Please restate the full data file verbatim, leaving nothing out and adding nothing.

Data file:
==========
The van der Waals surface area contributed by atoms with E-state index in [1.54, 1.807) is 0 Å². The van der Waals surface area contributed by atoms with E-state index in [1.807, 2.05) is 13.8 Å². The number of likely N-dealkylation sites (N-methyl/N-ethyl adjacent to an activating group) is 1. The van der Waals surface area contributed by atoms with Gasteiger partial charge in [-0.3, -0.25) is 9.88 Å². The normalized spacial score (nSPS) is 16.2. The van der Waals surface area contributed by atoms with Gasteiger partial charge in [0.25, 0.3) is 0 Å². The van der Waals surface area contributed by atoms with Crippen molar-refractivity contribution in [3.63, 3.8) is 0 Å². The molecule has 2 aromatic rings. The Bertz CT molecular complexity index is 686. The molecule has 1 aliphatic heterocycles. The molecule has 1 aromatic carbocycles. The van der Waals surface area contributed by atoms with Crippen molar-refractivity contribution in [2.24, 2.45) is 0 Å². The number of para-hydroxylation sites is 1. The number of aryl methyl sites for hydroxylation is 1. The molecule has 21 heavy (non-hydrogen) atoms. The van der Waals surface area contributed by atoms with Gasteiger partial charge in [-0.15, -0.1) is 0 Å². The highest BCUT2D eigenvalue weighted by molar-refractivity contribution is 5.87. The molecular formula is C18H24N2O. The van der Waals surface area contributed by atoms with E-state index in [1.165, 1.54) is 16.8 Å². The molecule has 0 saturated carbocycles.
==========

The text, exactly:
The van der Waals surface area contributed by atoms with E-state index in [1.54, 1.807) is 0 Å². The van der Waals surface area contributed by atoms with E-state index in [1.807, 2.05) is 13.8 Å². The number of likely N-dealkylation sites (N-methyl/N-ethyl adjacent to an activating group) is 1. The van der Waals surface area contributed by atoms with Gasteiger partial charge in [-0.3, -0.25) is 9.88 Å². The normalized spacial score (nSPS) is 16.2. The van der Waals surface area contributed by atoms with Gasteiger partial charge in [0.25, 0.3) is 0 Å². The van der Waals surface area contributed by atoms with Crippen molar-refractivity contribution in [3.63, 3.8) is 0 Å². The molecule has 2 aromatic rings. The Bertz CT molecular complexity index is 686. The molecule has 1 aliphatic heterocycles. The molecule has 1 aromatic carbocycles. The van der Waals surface area contributed by atoms with Crippen molar-refractivity contribution in [2.24, 2.45) is 0 Å². The number of para-hydroxylation sites is 1. The number of aryl methyl sites for hydroxylation is 1. The molecule has 21 heavy (non-hydrogen) atoms. The van der Waals surface area contributed by atoms with Gasteiger partial charge in [-0.15, -0.1) is 0 Å². The highest BCUT2D eigenvalue weighted by molar-refractivity contribution is 5.87. The molecular formula is C18H24N2O. The van der Waals surface area contributed by atoms with E-state index in [1.165, 1.54) is 16.8 Å². The molecule has 0 saturated carbocycles.